As always, Shabir would insist that certain supplements are used for different reasons and that a one-size-fits-all approach should never be adopted.
If you do get your chlorophyll hit via algae derived supplements such as chlorella and spirulina, you will be getting a hit of vitamins and antioxidants as above, and it’s interesting to note that after the Second World War chlorella in particular was considered as a potential food source due to its high protein, vitamin and mineral content, plus its rapid growth rate. As part of a varied and balanced diet, chlorophyll heavy algae supplements could have their place, and limited research shows that chlorella could have a positive effect on the immune system in healthy people, but other research indicating that chlorella could inhibit the growth of cancer cells is based on animal studies and yet to be explored in humans. Until human studies become larger in terms of sample size and scope, many of the claims of chlorophyll rich supplements simply can’t hold up.
For starters, as I keep hammering on about, the scientific community is yet to study chlorophyll as a nutritional supplement at length, and any benefits are largely unproven. In fact, some of the suggested benefits of chlorophyll rich algae chlorella as a supplement have been negated in certain studies, as GP Dr Rob Hicks outlines:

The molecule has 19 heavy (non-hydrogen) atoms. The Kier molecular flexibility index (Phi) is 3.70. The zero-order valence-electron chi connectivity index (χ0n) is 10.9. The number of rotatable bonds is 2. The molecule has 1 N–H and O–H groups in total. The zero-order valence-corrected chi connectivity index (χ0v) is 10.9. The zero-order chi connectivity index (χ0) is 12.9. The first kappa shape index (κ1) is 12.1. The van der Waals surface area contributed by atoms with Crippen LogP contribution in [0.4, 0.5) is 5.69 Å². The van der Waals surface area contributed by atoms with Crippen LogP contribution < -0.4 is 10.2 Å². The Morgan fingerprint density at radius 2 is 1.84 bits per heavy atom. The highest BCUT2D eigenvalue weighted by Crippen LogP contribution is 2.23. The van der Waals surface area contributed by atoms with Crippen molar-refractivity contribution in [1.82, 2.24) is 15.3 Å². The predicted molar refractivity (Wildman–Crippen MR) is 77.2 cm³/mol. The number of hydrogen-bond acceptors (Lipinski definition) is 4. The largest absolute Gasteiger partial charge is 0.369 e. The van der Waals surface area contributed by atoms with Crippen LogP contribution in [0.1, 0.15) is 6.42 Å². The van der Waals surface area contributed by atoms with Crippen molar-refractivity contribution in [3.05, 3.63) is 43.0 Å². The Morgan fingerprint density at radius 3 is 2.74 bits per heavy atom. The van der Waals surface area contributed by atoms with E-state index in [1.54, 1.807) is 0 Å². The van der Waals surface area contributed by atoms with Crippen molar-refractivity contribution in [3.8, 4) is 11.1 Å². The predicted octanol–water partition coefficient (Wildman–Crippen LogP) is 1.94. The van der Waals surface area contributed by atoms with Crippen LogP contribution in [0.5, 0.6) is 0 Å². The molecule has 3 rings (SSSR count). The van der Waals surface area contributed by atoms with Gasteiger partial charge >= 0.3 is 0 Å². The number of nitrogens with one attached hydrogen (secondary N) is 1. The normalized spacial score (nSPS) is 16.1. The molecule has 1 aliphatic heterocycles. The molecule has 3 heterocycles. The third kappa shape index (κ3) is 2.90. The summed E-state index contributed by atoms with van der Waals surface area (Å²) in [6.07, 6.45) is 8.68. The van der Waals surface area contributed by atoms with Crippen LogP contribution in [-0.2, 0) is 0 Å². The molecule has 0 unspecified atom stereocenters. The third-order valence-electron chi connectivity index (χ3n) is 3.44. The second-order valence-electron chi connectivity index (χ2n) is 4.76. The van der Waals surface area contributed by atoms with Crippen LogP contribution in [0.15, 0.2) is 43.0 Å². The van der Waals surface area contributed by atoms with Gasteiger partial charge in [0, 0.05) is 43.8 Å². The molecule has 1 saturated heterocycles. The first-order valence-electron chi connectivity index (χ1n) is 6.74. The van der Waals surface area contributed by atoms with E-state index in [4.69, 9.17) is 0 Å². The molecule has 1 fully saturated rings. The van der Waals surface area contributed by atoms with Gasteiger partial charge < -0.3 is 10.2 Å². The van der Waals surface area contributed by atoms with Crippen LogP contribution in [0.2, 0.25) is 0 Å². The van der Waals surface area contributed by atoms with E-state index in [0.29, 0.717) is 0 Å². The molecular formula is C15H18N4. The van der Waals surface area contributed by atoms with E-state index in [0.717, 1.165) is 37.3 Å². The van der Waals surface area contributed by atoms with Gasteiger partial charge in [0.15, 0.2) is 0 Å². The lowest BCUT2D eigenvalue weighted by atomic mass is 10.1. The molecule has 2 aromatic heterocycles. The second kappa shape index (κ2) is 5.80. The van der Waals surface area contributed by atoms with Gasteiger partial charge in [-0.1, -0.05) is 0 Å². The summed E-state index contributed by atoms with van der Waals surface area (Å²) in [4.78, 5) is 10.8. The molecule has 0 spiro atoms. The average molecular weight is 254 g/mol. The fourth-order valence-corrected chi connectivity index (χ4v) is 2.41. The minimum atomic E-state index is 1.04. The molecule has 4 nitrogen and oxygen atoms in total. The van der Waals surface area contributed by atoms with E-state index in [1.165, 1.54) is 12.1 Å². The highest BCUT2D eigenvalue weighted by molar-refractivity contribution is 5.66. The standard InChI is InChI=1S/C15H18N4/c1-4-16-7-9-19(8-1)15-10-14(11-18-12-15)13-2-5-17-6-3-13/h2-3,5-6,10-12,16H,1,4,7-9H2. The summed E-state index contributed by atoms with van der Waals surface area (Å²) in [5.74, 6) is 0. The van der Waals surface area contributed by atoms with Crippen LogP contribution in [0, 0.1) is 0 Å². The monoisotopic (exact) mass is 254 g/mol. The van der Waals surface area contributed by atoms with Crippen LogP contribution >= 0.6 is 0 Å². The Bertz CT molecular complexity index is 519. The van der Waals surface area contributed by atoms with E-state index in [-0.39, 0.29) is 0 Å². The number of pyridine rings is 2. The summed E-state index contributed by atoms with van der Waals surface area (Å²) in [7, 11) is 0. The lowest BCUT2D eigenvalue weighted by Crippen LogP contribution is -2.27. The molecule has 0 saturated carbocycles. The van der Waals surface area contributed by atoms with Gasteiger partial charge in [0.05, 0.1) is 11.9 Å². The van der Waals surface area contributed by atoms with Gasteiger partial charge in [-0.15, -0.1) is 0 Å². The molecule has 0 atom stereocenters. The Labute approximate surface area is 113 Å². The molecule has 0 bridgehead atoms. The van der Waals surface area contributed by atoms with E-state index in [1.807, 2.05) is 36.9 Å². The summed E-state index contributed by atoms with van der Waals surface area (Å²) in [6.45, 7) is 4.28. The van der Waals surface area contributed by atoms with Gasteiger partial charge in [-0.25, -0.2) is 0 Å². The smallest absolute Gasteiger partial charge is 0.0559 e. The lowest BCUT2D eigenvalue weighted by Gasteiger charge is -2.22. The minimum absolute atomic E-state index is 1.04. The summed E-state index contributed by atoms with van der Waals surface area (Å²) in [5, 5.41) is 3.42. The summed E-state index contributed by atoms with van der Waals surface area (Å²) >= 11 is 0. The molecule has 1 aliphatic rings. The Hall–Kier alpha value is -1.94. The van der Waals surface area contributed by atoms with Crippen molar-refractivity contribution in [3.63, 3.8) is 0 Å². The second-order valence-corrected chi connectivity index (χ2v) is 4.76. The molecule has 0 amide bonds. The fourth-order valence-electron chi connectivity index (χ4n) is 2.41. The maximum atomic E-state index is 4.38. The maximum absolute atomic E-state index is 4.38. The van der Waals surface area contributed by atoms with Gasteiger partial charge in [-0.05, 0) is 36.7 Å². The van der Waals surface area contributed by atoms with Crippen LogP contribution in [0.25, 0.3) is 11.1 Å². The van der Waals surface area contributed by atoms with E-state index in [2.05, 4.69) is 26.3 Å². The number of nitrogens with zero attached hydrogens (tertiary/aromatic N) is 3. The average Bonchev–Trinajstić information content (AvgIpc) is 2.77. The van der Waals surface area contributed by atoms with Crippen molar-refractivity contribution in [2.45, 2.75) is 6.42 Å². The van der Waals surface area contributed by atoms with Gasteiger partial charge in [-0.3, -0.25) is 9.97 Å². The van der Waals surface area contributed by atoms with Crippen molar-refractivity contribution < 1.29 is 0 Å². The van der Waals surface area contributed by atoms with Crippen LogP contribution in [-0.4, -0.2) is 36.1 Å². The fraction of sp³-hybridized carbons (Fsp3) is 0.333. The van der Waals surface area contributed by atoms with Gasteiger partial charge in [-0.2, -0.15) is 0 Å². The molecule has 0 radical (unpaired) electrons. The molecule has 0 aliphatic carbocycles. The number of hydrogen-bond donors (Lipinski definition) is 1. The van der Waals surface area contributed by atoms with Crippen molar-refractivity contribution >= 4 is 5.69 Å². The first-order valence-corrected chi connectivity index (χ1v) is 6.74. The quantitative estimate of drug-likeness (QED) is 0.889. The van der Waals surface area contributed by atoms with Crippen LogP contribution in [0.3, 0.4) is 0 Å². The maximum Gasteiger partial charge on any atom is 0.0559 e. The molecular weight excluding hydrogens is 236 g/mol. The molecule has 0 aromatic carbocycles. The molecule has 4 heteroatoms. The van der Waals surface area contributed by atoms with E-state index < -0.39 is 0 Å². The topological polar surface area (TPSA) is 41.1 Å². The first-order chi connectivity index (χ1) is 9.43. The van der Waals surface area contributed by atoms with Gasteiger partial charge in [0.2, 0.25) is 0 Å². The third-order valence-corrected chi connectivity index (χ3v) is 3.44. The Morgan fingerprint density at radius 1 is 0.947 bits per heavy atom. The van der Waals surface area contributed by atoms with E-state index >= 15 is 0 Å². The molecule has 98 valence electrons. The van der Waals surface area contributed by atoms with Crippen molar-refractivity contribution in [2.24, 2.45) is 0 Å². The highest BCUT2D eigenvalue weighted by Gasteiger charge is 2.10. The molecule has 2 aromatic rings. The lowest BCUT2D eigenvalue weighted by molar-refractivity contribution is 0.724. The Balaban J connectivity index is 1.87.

“In a 2003 study a chlorella supplement was given to 124 healthy adults to determine if it increased immune response to an influenza jab. The results showed there was no significant difference in antibodies between the control group that was not given supplements and the group that received them.”
Chlorophyll supplements can also interact with certain medications such as blood thinners, antidepressants, roaccutane, antibiotics and antihistamines, often owing to the large amounts of vitamin K often present in algae derived chlorophyll supplements. All the more reason to check with a medical professional as Shabir advises before embarking on any kind of supplement programme.
It’s also understood that chlorophyll supplements can make your skin more sensitive to sunlight, increasing the chance of skin damage when exposed to UV light. Great for plants, not so helpful for people in this case.
Finally, chlorophyll supplements tend not to be cheap, and you need to check exactly what you’re buying- some are full of additives and sugar. Kale is starting to look even more saintly.